Jump to content
Mander Organs

Organ Recordings That Really Got Up Your Nose!


MusingMuso

Recommended Posts

The earlier Bate Messiaen disks are ambisonic recordings, but the later ones are not. The technology died in the marketplace along with "quad", and most engineers just shrugged and dropped it. Nimbus, however, kept the faith, and all their recordings are (planar) ambisonic, even though it is impossible to buy the necessary surround decoder (except from Meridian, at a price!) - but they have recently released some as four-channel DVD-As for playing on surround systems. There were also some ambisonic disks from Collins.

 

The patents for ambisonics and the soundfield microphone have expired, and it is now possible to buy a relatively cheap microphone for ambisonics (TetraMic). Encoding to the 2-channel matrix form is easy in software (see here), but a small but enthusiastic community is working towards an agreed file format for distribution, and decoding plugins for common computer players.

 

As well as its use for straight recording, ambisonics is also a natural technolgy for synthesising enveloping soundfields, and so has gained a foothold in the sound projection and computer gaming businesses. It is also used internally in some companies' sound processing plugins.

 

Paul

Link to post
Share on other sites
  • Replies 56
  • Created
  • Last Reply
Is it worth pointing out that stereo recordings however made are no better than mono for people like me with permanent and total hearing loss in one ear?

I am not aware of any work that has been done to investigate the directional hearing of those with hearing in only one ear. Although it would be limited, there are some known mechanisms, especially those related to reflections in the pinna and those using head movement, that are still available; and indeed, for people with both ears working these are already the main ways of detecting height in the first instance, and even horizontal direction at the highest frequencies (above about 4kHz). But of course I don't know if your loss is from childhood or later in life; if the second, your brain may not have been able to develop the available mechanisms sufficiently to be useful, as could have happened in childhood.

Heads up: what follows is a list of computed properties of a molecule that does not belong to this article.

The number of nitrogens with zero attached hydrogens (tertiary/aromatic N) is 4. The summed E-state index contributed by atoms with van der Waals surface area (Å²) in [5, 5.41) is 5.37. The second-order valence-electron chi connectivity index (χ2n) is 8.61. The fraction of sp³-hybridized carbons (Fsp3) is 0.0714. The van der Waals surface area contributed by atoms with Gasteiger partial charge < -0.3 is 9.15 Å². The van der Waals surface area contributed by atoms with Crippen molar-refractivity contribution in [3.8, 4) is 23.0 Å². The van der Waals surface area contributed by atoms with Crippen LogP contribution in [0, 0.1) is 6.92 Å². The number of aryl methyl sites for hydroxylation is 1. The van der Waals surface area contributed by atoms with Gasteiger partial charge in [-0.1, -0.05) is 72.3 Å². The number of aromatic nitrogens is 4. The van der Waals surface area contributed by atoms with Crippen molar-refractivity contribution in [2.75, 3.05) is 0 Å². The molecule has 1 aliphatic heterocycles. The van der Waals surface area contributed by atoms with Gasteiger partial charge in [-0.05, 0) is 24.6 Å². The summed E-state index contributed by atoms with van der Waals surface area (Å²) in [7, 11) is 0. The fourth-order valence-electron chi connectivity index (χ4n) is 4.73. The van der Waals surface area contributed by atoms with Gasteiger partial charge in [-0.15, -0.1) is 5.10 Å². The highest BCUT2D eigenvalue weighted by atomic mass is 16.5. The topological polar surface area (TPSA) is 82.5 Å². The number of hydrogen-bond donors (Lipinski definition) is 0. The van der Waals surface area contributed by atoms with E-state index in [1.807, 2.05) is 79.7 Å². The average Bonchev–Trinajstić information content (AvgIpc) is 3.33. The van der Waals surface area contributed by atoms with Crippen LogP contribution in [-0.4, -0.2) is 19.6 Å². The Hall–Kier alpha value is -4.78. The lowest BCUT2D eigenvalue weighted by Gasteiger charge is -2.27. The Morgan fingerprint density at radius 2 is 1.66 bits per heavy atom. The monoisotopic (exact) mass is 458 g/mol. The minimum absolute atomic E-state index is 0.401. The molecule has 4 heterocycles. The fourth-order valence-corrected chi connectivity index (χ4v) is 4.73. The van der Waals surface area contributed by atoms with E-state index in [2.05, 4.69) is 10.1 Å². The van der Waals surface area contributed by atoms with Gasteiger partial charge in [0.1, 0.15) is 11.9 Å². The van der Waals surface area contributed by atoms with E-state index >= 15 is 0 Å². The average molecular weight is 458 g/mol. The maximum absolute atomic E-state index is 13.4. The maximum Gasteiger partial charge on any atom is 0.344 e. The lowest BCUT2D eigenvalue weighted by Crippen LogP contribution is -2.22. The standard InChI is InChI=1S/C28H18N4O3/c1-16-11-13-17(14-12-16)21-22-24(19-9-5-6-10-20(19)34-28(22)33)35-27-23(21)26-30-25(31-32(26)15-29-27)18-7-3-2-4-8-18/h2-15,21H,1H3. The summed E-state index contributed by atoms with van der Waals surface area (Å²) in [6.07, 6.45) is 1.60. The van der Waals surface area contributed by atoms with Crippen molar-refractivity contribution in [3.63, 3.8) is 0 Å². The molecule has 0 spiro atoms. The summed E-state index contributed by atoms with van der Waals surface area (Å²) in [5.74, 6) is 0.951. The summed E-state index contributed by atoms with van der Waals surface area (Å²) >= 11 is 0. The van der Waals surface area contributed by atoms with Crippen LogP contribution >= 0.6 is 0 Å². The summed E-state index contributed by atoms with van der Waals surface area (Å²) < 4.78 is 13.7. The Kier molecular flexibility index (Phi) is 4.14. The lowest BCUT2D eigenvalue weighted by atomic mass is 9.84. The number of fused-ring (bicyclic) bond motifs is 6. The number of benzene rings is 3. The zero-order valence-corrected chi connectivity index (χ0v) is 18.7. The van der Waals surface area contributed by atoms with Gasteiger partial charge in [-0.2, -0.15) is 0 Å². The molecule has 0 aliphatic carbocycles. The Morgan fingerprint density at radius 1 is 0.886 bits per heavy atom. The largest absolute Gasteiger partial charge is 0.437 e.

However, even if you do have some ability to detect sound direction, the compromises that make stereo work as well as it does for most people would not work well for you; but I suspect in that case that a properly developed surround system might surprise you.

 

Paul

Link to post
Share on other sites
I am not aware of any work that has been done to investigate the directional hearing of those with hearing in only one ear. Although it would be limited, there are some known mechanisms, especially those related to reflections in the pinna and those using head movement, that are still available; and indeed, for people with both ears working these are already the main ways of detecting height in the first instance, and even horizontal direction at the highest frequencies (above about 4kHz). But of course I don't know if your loss is from childhood or later in life; if the second, your brain may not have been able to develop the available mechanisms sufficiently to be useful, as could have happened in childhood.

 

However, even if you do have some ability to detect sound direction, the compromises that make stereo work as well as it does for most people would not work well for you; but I suspect in that case that a properly developed surround system might surprise you.